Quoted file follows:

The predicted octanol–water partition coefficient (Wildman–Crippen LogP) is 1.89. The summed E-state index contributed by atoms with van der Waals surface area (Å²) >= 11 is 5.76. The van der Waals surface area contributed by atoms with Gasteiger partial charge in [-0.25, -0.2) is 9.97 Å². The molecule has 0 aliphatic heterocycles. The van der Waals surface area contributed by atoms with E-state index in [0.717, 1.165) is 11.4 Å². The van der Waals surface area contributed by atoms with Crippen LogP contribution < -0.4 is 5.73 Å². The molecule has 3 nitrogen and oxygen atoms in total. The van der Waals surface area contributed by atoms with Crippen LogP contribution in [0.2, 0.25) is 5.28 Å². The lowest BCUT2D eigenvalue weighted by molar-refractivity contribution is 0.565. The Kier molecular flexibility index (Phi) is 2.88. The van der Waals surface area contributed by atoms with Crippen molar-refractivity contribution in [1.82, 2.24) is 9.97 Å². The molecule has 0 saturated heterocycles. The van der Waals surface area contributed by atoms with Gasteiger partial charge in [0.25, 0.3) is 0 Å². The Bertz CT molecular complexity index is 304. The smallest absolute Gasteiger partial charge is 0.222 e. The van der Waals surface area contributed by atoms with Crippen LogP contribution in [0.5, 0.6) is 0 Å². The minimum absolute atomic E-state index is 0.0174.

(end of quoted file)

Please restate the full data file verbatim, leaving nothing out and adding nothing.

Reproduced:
The predicted octanol–water partition coefficient (Wildman–Crippen LogP) is 1.89. The summed E-state index contributed by atoms with van der Waals surface area (Å²) >= 11 is 5.76. The van der Waals surface area contributed by atoms with Gasteiger partial charge in [-0.25, -0.2) is 9.97 Å². The molecule has 0 aliphatic heterocycles. The van der Waals surface area contributed by atoms with E-state index in [0.717, 1.165) is 11.4 Å². The van der Waals surface area contributed by atoms with Crippen LogP contribution < -0.4 is 5.73 Å². The molecule has 3 nitrogen and oxygen atoms in total. The van der Waals surface area contributed by atoms with Crippen LogP contribution in [0.2, 0.25) is 5.28 Å². The lowest BCUT2D eigenvalue weighted by molar-refractivity contribution is 0.565. The Kier molecular flexibility index (Phi) is 2.88. The van der Waals surface area contributed by atoms with Crippen molar-refractivity contribution in [1.82, 2.24) is 9.97 Å². The molecule has 0 saturated heterocycles. The van der Waals surface area contributed by atoms with Gasteiger partial charge in [0.25, 0.3) is 0 Å². The Bertz CT molecular complexity index is 304. The smallest absolute Gasteiger partial charge is 0.222 e. The van der Waals surface area contributed by atoms with Crippen LogP contribution in [0.5, 0.6) is 0 Å². The minimum absolute atomic E-state index is 0.0174.